The column unlabeled on the left is that make and models advertised size. It is in mm some measure in cm (56cm, 58cm, 60cm) as in the USA. Measured in Centimeters (CM) or Millimeters (mm)The 1st unlabeled column is THEIR size (or what they call it) and usually corresponds to what they feel it most closely measures in terms of traditional frame sizing from years ago. Column 'A' is the actual seat tube and can be used as a reference point if you are between sizes and need to to figure if you should go up .5cm or down .5cm.and may help with extra data in helping determining crank length and seat post length needed (not positioning) along with 'D' (Stack) which would be similar to a traditional size number if the top tube was still horizontally level and because of this are notably very close to the first column numbers. One of the most important numbers is 'C' (Reach), as this will determine your stem length, comfort in terms or being stretched out and effect handling. I personally tend to consider 'B' as well since seat tube angles can vary from frame to frame and even though 'Reach' numbers can be the some on two different frames, with a different 'B' (Effective Top Tube Length) length they can end up feeling very different.
My best advice since you can not test ride this frame (unless you know someone that has one in your size locally) is to go to a sizing and fit website. One of the better ones that I know of is http://www.wrenchscience.com/ Create a login and go through that 'fit system' (its free) and it will ask you all kinds of question. You will need a tape measure among other things.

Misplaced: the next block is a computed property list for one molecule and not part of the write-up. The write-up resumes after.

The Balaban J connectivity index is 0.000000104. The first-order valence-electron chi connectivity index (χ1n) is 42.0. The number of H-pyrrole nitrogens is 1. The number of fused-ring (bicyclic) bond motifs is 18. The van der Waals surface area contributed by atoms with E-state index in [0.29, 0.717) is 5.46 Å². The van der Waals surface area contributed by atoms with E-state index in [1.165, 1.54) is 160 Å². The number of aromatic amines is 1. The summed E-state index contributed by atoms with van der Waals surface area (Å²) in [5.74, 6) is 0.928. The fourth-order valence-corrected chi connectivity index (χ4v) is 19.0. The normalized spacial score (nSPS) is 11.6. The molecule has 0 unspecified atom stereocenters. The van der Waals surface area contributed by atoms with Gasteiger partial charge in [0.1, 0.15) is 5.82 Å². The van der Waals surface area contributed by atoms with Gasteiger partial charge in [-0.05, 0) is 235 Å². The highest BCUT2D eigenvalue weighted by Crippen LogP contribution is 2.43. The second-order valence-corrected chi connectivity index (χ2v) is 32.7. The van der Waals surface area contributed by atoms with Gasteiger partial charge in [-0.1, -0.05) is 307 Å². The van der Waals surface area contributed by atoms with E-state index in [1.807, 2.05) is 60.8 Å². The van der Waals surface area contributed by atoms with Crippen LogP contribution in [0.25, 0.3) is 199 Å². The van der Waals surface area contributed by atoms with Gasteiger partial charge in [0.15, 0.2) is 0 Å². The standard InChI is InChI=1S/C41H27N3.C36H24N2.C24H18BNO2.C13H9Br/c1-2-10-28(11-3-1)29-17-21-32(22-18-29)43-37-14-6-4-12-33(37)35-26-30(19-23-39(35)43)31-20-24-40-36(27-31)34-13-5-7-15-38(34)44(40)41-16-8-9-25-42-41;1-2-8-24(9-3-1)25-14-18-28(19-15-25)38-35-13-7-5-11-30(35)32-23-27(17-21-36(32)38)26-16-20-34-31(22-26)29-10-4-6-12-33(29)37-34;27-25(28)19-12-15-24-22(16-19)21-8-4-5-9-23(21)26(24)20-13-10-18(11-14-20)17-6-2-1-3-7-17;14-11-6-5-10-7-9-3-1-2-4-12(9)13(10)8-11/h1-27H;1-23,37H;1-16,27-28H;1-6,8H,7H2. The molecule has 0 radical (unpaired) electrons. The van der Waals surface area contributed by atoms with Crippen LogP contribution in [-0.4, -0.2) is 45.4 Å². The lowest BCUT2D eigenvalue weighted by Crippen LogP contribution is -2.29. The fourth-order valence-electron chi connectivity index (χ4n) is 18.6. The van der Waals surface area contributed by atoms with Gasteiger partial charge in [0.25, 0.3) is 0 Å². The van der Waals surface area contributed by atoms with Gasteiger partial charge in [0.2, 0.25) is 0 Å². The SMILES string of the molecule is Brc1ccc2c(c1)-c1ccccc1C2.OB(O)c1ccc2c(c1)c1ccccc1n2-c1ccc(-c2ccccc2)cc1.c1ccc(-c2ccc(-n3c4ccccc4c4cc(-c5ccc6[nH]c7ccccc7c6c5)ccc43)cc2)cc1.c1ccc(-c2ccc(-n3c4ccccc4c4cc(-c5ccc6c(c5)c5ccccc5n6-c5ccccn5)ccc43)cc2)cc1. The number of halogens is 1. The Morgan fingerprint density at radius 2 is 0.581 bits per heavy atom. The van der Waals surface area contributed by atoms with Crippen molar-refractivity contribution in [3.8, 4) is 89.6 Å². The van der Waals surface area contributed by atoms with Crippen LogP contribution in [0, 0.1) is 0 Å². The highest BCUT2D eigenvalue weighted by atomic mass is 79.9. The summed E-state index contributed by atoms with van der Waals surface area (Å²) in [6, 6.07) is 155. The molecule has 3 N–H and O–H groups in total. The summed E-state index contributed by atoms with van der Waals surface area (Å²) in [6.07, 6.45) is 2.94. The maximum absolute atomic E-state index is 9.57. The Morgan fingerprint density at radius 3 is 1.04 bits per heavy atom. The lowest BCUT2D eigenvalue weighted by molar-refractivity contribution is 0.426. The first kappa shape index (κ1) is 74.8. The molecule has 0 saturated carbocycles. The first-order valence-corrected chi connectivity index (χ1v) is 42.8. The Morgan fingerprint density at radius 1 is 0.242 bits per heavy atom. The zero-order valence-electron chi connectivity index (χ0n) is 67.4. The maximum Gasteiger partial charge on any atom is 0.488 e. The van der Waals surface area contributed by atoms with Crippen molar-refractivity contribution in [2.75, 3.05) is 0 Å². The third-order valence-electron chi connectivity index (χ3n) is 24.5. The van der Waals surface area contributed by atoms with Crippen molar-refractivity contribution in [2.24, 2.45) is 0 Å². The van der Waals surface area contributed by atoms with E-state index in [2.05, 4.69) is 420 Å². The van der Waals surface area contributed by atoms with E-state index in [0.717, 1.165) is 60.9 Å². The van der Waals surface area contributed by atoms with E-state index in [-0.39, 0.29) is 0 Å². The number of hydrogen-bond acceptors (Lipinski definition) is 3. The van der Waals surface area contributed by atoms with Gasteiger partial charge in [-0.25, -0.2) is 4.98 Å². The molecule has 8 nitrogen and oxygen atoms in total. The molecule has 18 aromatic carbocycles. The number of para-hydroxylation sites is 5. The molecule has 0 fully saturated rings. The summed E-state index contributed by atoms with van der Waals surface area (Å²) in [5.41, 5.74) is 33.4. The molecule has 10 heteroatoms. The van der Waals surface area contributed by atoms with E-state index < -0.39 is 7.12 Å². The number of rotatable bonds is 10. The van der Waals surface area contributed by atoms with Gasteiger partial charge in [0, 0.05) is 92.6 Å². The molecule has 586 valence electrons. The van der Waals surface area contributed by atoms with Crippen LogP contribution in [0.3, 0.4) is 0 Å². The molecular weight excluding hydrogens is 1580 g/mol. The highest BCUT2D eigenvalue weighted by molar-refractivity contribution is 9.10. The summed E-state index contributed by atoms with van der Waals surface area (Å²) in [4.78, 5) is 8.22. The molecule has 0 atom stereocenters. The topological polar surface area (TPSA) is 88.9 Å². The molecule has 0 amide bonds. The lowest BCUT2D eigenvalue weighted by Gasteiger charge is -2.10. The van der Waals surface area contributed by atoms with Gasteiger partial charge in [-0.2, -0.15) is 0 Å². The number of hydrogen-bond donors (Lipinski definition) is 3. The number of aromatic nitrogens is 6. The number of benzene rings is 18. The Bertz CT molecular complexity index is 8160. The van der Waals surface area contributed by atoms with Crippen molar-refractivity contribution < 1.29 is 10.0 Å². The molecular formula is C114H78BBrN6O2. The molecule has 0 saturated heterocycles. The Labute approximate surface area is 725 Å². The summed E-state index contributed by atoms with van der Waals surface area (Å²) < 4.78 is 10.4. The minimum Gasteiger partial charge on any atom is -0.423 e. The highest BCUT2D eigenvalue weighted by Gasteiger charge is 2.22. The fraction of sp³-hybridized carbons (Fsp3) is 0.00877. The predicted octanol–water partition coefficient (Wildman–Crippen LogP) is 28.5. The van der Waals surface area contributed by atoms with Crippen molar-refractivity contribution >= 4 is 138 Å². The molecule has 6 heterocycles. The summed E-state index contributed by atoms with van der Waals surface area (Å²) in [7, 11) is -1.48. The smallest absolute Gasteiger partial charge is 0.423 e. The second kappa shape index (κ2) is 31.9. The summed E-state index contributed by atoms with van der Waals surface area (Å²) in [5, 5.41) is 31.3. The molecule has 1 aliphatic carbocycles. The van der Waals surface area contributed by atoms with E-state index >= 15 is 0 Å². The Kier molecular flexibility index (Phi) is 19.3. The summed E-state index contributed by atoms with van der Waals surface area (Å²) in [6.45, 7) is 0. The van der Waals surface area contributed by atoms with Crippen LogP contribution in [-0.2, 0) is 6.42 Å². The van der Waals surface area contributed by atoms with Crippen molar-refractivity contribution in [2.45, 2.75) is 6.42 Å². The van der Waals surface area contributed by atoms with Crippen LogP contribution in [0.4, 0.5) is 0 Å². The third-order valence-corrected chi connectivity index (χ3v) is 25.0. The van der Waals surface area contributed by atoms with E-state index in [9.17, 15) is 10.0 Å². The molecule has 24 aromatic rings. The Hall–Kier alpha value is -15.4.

Yo may want to visit this information from a guy I trust that knows an awful lot about bicycles.
Articles about Bicycle Frames and Fitting
Revisionist Theory of Bicycle Sizing
If so inclined, here is some additional excellent reading on bike fit
The K.O.P.S. (Knee Over Pedal Spindle)method of bike fit
The Myth of K.O.P.S.
Debunking the Myths by Klein Bikes
How to Fit a Bicycle
The why they make frame measurement charts the way they do these day and how the industry has changed through history could easily take dozens of paragraphs. In short. When bike frames were primarily alloy tubes, they could be cut to whatever length imaginable. Typically varied 1CM or .34 inches and some manufacturers had half sizes that were differences of .5 cm or .197 inches. Top tube used to be almost always horizontally level and since there was no real standard, some manufacturers measured from the center of the crank to the top of the seat tube while others measured from the bottom of the bottom bracket to the top of the seat tube. The most widely adopted as anything close to a standard was measuring from the center of the bottom bracket to the center of the top tube.
Today more than 70% of bike frames manufactured are carbon fiber like the one you referenced. There are not as many frame sizes manufactured since CF molds are very expensive. Thus you do not see half sizes and some manufacturers even mold frame size offerings in 2cm increments. Nevertheless, there are far better ways to customize a fit and get it dialed in close than in days gone by. For instance there are every imaginable size of seat post, neck and crank length to help with bike fit and sizing.